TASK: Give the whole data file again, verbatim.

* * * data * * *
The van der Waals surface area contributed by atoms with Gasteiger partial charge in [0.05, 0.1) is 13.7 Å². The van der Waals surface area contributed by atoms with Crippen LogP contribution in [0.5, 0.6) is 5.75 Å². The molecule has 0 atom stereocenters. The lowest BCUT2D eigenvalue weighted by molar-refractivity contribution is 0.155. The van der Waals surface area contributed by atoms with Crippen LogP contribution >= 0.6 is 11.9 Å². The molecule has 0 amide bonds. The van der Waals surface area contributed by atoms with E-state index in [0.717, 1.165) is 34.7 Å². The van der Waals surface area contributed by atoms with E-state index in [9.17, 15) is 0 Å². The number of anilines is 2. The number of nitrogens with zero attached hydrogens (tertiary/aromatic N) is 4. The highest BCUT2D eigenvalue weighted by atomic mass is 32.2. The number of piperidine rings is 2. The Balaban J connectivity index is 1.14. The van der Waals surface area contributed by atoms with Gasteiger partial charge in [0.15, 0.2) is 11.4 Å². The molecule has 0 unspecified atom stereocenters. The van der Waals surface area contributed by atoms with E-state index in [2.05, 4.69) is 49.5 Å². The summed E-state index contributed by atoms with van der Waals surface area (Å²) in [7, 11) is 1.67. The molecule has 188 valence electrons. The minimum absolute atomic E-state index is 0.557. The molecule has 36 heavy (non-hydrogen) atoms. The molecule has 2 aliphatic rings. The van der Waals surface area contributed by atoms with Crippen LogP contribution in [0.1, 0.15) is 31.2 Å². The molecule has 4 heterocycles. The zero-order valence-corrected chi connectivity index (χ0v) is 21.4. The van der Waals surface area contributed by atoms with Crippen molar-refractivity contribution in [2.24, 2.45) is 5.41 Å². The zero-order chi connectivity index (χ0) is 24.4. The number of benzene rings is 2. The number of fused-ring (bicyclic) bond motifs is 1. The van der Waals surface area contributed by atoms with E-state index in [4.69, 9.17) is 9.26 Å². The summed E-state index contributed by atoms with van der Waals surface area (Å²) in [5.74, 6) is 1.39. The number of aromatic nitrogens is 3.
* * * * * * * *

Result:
The van der Waals surface area contributed by atoms with Gasteiger partial charge in [0.05, 0.1) is 13.7 Å². The van der Waals surface area contributed by atoms with Crippen LogP contribution in [0.5, 0.6) is 5.75 Å². The molecule has 0 atom stereocenters. The lowest BCUT2D eigenvalue weighted by molar-refractivity contribution is 0.155. The van der Waals surface area contributed by atoms with Crippen LogP contribution >= 0.6 is 11.9 Å². The molecule has 0 amide bonds. The van der Waals surface area contributed by atoms with E-state index in [0.717, 1.165) is 34.7 Å². The van der Waals surface area contributed by atoms with E-state index in [9.17, 15) is 0 Å². The number of anilines is 2. The number of nitrogens with zero attached hydrogens (tertiary/aromatic N) is 4. The highest BCUT2D eigenvalue weighted by atomic mass is 32.2. The number of piperidine rings is 2. The Balaban J connectivity index is 1.14. The van der Waals surface area contributed by atoms with Gasteiger partial charge in [0.15, 0.2) is 11.4 Å². The molecule has 0 unspecified atom stereocenters. The van der Waals surface area contributed by atoms with E-state index in [2.05, 4.69) is 49.5 Å². The summed E-state index contributed by atoms with van der Waals surface area (Å²) in [7, 11) is 1.67. The molecule has 188 valence electrons. The minimum absolute atomic E-state index is 0.557. The molecule has 36 heavy (non-hydrogen) atoms. The molecule has 2 aliphatic rings. The van der Waals surface area contributed by atoms with Crippen LogP contribution in [0.1, 0.15) is 31.2 Å². The molecule has 4 heterocycles. The zero-order valence-corrected chi connectivity index (χ0v) is 21.4. The van der Waals surface area contributed by atoms with Crippen molar-refractivity contribution in [2.24, 2.45) is 5.41 Å². The zero-order chi connectivity index (χ0) is 24.4. The number of benzene rings is 2. The number of fused-ring (bicyclic) bond motifs is 1. The van der Waals surface area contributed by atoms with E-state index in [4.69, 9.17) is 9.26 Å². The summed E-state index contributed by atoms with van der Waals surface area (Å²) in [5.74, 6) is 1.39. The number of aromatic nitrogens is 3.